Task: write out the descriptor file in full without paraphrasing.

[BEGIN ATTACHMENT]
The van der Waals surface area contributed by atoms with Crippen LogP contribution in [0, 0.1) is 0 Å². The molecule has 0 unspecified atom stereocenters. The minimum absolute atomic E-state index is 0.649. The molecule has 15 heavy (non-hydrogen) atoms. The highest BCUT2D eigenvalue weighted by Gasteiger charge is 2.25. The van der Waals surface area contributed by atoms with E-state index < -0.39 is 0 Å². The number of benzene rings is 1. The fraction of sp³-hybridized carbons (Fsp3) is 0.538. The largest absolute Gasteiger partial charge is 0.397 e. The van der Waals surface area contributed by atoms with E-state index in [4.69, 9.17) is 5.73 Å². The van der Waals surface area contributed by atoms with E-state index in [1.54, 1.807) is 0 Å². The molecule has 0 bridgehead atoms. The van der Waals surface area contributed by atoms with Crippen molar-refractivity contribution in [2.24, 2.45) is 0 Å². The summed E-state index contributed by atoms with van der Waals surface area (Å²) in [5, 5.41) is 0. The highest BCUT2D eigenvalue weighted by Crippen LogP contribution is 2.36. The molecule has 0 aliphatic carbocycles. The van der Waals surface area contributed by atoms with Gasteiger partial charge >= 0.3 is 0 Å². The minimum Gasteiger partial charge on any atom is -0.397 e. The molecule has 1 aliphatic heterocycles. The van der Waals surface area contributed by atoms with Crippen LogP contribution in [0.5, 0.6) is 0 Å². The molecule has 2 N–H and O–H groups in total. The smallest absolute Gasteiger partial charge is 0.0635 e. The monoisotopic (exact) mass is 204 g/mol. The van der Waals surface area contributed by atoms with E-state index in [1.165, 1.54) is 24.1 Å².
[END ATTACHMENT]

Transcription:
The van der Waals surface area contributed by atoms with Crippen LogP contribution in [0, 0.1) is 0 Å². The molecule has 0 unspecified atom stereocenters. The minimum absolute atomic E-state index is 0.649. The molecule has 15 heavy (non-hydrogen) atoms. The highest BCUT2D eigenvalue weighted by Gasteiger charge is 2.25. The van der Waals surface area contributed by atoms with E-state index < -0.39 is 0 Å². The number of benzene rings is 1. The fraction of sp³-hybridized carbons (Fsp3) is 0.538. The largest absolute Gasteiger partial charge is 0.397 e. The van der Waals surface area contributed by atoms with E-state index in [4.69, 9.17) is 5.73 Å². The van der Waals surface area contributed by atoms with E-state index in [1.54, 1.807) is 0 Å². The molecule has 0 bridgehead atoms. The van der Waals surface area contributed by atoms with Crippen molar-refractivity contribution in [2.24, 2.45) is 0 Å². The summed E-state index contributed by atoms with van der Waals surface area (Å²) in [5, 5.41) is 0. The highest BCUT2D eigenvalue weighted by Crippen LogP contribution is 2.36. The molecule has 0 aliphatic carbocycles. The van der Waals surface area contributed by atoms with Gasteiger partial charge >= 0.3 is 0 Å². The minimum Gasteiger partial charge on any atom is -0.397 e. The molecule has 1 aliphatic heterocycles. The van der Waals surface area contributed by atoms with Crippen LogP contribution in [0.5, 0.6) is 0 Å². The molecule has 2 N–H and O–H groups in total. The smallest absolute Gasteiger partial charge is 0.0635 e. The monoisotopic (exact) mass is 204 g/mol. The van der Waals surface area contributed by atoms with E-state index in [1.165, 1.54) is 24.1 Å².